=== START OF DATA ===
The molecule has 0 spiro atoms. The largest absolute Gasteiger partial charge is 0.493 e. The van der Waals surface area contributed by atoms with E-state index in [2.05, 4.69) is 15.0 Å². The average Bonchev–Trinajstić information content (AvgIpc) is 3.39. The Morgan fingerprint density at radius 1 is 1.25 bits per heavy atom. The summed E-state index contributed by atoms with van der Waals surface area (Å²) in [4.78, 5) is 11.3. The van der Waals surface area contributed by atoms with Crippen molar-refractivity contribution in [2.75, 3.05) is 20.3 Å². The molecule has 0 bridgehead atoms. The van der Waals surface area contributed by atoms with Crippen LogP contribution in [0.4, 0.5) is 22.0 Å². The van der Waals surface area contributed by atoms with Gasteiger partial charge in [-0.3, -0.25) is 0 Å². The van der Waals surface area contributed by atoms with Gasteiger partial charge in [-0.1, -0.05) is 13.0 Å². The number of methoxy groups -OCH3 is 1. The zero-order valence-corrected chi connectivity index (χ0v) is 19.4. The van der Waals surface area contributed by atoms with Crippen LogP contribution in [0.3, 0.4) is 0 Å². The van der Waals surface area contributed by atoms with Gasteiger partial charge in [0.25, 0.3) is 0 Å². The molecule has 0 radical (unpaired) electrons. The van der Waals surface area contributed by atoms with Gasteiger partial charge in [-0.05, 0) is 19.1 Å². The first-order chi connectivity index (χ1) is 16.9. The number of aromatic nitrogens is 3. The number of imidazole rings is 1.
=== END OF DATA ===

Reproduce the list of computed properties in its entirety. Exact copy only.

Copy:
The molecule has 0 spiro atoms. The largest absolute Gasteiger partial charge is 0.493 e. The van der Waals surface area contributed by atoms with E-state index in [2.05, 4.69) is 15.0 Å². The average Bonchev–Trinajstić information content (AvgIpc) is 3.39. The Morgan fingerprint density at radius 1 is 1.25 bits per heavy atom. The summed E-state index contributed by atoms with van der Waals surface area (Å²) in [4.78, 5) is 11.3. The van der Waals surface area contributed by atoms with Crippen molar-refractivity contribution in [2.75, 3.05) is 20.3 Å². The molecule has 0 bridgehead atoms. The van der Waals surface area contributed by atoms with Crippen LogP contribution in [0.4, 0.5) is 22.0 Å². The van der Waals surface area contributed by atoms with Gasteiger partial charge in [-0.3, -0.25) is 0 Å². The van der Waals surface area contributed by atoms with Gasteiger partial charge in [-0.1, -0.05) is 13.0 Å². The number of methoxy groups -OCH3 is 1. The zero-order valence-corrected chi connectivity index (χ0v) is 19.4. The van der Waals surface area contributed by atoms with Crippen LogP contribution in [0.3, 0.4) is 0 Å². The van der Waals surface area contributed by atoms with Gasteiger partial charge in [0.25, 0.3) is 0 Å². The molecule has 0 radical (unpaired) electrons. The van der Waals surface area contributed by atoms with Gasteiger partial charge in [-0.05, 0) is 19.1 Å². The first-order chi connectivity index (χ1) is 16.9. The number of aromatic nitrogens is 3. The number of imidazole rings is 1.